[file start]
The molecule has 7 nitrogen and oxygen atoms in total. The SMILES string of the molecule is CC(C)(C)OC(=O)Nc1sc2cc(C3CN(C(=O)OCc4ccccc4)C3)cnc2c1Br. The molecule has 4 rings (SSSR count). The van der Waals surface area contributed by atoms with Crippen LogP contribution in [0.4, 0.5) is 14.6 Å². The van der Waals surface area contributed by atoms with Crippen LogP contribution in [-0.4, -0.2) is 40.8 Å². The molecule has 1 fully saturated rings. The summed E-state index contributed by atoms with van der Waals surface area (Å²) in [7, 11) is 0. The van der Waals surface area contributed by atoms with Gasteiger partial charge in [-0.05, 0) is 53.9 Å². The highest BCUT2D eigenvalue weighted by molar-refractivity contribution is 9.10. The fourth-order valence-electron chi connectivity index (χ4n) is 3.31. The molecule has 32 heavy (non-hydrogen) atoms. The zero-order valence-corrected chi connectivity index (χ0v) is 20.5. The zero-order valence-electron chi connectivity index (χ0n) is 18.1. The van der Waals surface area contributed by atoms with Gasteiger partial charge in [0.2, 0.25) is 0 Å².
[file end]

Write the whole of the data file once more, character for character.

The molecule has 7 nitrogen and oxygen atoms in total. The SMILES string of the molecule is CC(C)(C)OC(=O)Nc1sc2cc(C3CN(C(=O)OCc4ccccc4)C3)cnc2c1Br. The molecule has 4 rings (SSSR count). The van der Waals surface area contributed by atoms with Crippen LogP contribution in [0.4, 0.5) is 14.6 Å². The van der Waals surface area contributed by atoms with Crippen LogP contribution in [-0.4, -0.2) is 40.8 Å². The molecule has 1 fully saturated rings. The summed E-state index contributed by atoms with van der Waals surface area (Å²) in [7, 11) is 0. The van der Waals surface area contributed by atoms with Gasteiger partial charge in [-0.05, 0) is 53.9 Å². The highest BCUT2D eigenvalue weighted by molar-refractivity contribution is 9.10. The fourth-order valence-electron chi connectivity index (χ4n) is 3.31. The molecule has 32 heavy (non-hydrogen) atoms. The zero-order valence-corrected chi connectivity index (χ0v) is 20.5. The zero-order valence-electron chi connectivity index (χ0n) is 18.1. The van der Waals surface area contributed by atoms with Gasteiger partial charge in [0.2, 0.25) is 0 Å².